Written by Sophie Lund-Yates, Lead Equity Analyst at Hargreaves Lansdown
The US is enjoying a more positive set of trading sessions, with the S&P 500 and Nasdaq composite finishing up 1.5% and 2.3% respectively on Thursday, to achieve their fourth consecutive day of gains.
The Dow also posted gains of 1.1%. Gains were spearheaded by energy stocks, including Exxon Mobil, Chevron and Occidental Petroleum, who were rewarded by the market as the oil price rebounded. A read-across from Asian giant Samsung also buoyed the tech sector across the pond, after it released its best April-June quarter in three years.
Even more importantly, global markets are hotly anticipating a key US jobs report today. This is likely to be a double-edged sword for investors. While the data is expected to show another round of strong hiring, which is inherently positive, it also paves the way for policymakers to hike interest rates even more aggressively. This is an upside-down situation whereby the announcement of a stronger economic foundation could be viewed as a catalyst for increased market jitters.
While the general tone is so far positive, this has fed across to the FTSE, with the FTSE100 holding broadly steady following yesterday’s modest gains. Boris Johnson’s departure hasn’t been viewed as a catastrophe for UK markets, and instead has largely been shrugged off. The bigger question now is who the next prime minister will be.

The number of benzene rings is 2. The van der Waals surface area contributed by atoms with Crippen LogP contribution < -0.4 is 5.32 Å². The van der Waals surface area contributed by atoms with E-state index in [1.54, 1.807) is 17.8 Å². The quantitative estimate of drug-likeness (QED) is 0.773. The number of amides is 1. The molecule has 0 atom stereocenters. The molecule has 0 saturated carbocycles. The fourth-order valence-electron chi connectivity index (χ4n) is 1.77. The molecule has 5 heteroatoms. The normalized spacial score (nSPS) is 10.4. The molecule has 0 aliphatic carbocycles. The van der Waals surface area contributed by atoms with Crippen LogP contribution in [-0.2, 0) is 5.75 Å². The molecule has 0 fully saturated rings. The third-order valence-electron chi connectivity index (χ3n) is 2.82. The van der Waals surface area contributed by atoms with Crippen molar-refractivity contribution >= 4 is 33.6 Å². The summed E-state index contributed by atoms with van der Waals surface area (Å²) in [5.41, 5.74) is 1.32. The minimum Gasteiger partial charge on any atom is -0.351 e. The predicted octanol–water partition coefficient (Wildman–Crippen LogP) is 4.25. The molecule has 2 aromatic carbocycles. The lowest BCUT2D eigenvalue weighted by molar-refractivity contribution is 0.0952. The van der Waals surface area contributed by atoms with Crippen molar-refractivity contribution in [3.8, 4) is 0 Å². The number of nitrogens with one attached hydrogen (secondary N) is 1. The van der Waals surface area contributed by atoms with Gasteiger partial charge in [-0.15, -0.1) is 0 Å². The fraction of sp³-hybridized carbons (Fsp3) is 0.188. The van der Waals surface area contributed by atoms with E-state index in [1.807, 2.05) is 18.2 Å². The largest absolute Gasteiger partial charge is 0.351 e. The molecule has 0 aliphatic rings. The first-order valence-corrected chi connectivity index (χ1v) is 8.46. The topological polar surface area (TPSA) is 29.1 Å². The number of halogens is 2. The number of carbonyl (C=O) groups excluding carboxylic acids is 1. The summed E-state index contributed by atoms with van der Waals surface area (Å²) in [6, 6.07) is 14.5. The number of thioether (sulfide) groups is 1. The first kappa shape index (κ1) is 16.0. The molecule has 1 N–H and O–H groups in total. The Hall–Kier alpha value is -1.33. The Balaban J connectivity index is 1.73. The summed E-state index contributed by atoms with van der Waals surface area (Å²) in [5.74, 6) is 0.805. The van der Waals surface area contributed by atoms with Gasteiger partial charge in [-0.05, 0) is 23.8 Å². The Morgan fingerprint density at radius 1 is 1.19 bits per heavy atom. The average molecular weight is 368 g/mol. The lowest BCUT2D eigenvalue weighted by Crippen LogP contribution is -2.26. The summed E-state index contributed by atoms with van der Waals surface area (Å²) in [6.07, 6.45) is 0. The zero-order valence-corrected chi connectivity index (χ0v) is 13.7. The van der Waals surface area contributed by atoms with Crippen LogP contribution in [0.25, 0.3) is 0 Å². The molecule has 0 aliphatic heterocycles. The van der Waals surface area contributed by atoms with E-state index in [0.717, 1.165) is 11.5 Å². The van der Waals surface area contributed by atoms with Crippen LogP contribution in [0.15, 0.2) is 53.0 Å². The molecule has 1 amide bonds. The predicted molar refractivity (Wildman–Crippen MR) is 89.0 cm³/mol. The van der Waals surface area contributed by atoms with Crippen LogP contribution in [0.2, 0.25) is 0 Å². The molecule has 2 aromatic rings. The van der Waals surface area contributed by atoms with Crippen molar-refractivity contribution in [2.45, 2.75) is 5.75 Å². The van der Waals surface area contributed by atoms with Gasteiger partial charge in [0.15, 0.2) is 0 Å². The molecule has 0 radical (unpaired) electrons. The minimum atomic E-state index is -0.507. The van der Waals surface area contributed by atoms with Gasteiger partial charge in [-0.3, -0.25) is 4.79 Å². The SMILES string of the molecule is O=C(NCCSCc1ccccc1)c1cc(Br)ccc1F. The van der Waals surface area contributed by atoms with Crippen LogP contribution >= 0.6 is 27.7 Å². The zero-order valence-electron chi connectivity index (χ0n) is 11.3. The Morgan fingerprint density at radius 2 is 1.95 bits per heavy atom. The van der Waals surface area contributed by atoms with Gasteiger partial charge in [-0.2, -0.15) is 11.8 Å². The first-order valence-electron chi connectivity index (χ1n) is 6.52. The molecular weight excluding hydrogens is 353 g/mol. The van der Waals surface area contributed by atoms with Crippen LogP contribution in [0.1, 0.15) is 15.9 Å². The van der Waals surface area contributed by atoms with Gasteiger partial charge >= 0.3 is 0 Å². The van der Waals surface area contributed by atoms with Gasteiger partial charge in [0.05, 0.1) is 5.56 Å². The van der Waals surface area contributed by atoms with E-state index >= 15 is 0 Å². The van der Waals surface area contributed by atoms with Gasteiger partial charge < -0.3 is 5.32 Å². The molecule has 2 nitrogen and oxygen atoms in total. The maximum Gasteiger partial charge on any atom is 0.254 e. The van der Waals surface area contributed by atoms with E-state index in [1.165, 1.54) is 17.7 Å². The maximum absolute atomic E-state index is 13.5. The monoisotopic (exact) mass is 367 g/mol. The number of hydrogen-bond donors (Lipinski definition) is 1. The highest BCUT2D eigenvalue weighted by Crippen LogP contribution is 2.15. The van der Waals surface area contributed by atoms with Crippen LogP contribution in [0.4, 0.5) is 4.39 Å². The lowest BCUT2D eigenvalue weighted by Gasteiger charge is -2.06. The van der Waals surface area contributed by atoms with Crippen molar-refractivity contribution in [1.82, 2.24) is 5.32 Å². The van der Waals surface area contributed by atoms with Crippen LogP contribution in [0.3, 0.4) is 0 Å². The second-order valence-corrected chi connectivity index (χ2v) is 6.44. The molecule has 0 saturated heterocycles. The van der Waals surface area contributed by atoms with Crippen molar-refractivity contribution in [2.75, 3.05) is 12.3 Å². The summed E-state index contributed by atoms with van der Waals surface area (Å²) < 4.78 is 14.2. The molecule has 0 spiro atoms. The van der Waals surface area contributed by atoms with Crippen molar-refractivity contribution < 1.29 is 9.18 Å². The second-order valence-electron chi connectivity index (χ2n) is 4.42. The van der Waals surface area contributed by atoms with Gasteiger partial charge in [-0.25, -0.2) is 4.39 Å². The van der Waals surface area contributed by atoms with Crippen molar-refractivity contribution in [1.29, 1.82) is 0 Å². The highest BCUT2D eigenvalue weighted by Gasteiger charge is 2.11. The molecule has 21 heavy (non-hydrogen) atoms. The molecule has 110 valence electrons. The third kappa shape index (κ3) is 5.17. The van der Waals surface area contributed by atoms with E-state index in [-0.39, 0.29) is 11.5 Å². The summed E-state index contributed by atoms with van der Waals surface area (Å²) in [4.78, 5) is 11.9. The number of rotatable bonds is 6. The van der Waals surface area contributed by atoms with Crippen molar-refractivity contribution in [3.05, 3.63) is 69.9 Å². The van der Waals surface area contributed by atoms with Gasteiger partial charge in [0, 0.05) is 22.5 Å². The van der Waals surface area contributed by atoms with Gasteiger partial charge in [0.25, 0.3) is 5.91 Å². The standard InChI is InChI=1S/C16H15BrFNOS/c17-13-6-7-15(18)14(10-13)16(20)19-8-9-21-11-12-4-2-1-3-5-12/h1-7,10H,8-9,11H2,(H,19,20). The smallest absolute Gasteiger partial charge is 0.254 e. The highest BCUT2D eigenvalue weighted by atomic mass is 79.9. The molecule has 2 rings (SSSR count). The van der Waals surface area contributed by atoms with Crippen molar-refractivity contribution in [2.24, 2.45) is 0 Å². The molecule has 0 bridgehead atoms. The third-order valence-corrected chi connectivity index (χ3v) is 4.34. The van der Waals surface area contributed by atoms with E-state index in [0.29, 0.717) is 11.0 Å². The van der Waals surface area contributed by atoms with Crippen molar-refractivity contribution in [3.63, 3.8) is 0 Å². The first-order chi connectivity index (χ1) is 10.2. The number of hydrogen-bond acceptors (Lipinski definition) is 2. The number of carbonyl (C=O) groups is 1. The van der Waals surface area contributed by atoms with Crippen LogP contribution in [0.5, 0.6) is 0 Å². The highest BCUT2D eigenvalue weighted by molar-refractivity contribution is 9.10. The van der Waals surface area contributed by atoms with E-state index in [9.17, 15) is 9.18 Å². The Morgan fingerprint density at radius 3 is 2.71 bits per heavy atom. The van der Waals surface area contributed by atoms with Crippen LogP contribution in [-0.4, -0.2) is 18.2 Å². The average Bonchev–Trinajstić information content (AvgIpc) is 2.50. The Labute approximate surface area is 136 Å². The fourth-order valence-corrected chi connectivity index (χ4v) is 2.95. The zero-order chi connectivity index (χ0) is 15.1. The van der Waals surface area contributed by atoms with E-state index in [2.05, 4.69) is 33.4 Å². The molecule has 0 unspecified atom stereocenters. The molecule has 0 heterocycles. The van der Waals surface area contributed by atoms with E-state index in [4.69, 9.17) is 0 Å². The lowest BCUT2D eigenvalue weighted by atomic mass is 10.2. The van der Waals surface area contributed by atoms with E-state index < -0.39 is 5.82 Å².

Traders will want to know if a new leader is likely to lend support to the idea of further tax hikes. On the other hand, a reduced tax environment may well be expansionary for the economy, but does pose the risk of inflation lingering for longer. Either way, it would appear that as Boris shut the door to Number Ten after his speech yesterday, the door also slammed shut on the potential for market panic.
Brent crude is holding at around $105 a barrel, as recession fears rumble on. Such an event sees demand for the black stuff slip away, as economies skid to a crawl. There is of course also ongoing supply disruption, which is what’s stopping the price from having perhaps a more severe reaction to economic rumblings.